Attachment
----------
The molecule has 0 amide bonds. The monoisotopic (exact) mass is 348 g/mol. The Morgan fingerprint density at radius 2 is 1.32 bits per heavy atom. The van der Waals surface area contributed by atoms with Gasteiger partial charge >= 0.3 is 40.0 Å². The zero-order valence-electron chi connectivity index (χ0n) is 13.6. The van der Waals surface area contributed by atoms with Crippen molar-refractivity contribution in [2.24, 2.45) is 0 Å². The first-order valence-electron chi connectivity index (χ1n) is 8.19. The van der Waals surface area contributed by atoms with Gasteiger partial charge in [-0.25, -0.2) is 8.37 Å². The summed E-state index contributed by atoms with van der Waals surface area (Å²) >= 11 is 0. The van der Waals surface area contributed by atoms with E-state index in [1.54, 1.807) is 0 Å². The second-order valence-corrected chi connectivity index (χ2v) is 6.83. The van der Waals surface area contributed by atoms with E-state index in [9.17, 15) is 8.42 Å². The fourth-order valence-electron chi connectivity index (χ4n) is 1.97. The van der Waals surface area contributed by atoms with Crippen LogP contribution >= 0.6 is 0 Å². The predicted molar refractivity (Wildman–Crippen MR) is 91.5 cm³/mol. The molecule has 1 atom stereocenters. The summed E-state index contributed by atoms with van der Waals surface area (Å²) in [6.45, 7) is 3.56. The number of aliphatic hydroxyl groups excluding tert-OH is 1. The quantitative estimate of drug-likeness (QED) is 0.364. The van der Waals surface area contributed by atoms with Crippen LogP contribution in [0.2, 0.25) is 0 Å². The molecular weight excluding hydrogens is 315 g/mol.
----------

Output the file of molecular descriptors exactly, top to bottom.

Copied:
The molecule has 0 amide bonds. The monoisotopic (exact) mass is 348 g/mol. The Morgan fingerprint density at radius 2 is 1.32 bits per heavy atom. The van der Waals surface area contributed by atoms with Gasteiger partial charge >= 0.3 is 40.0 Å². The zero-order valence-electron chi connectivity index (χ0n) is 13.6. The van der Waals surface area contributed by atoms with Crippen molar-refractivity contribution in [2.24, 2.45) is 0 Å². The first-order valence-electron chi connectivity index (χ1n) is 8.19. The van der Waals surface area contributed by atoms with Gasteiger partial charge in [-0.25, -0.2) is 8.37 Å². The summed E-state index contributed by atoms with van der Waals surface area (Å²) >= 11 is 0. The van der Waals surface area contributed by atoms with E-state index in [1.54, 1.807) is 0 Å². The second-order valence-corrected chi connectivity index (χ2v) is 6.83. The van der Waals surface area contributed by atoms with E-state index in [9.17, 15) is 8.42 Å². The fourth-order valence-electron chi connectivity index (χ4n) is 1.97. The van der Waals surface area contributed by atoms with Crippen LogP contribution >= 0.6 is 0 Å². The predicted molar refractivity (Wildman–Crippen MR) is 91.5 cm³/mol. The molecule has 1 atom stereocenters. The summed E-state index contributed by atoms with van der Waals surface area (Å²) in [6.45, 7) is 3.56. The number of aliphatic hydroxyl groups excluding tert-OH is 1. The quantitative estimate of drug-likeness (QED) is 0.364. The van der Waals surface area contributed by atoms with Crippen LogP contribution in [0.2, 0.25) is 0 Å². The molecular weight excluding hydrogens is 315 g/mol.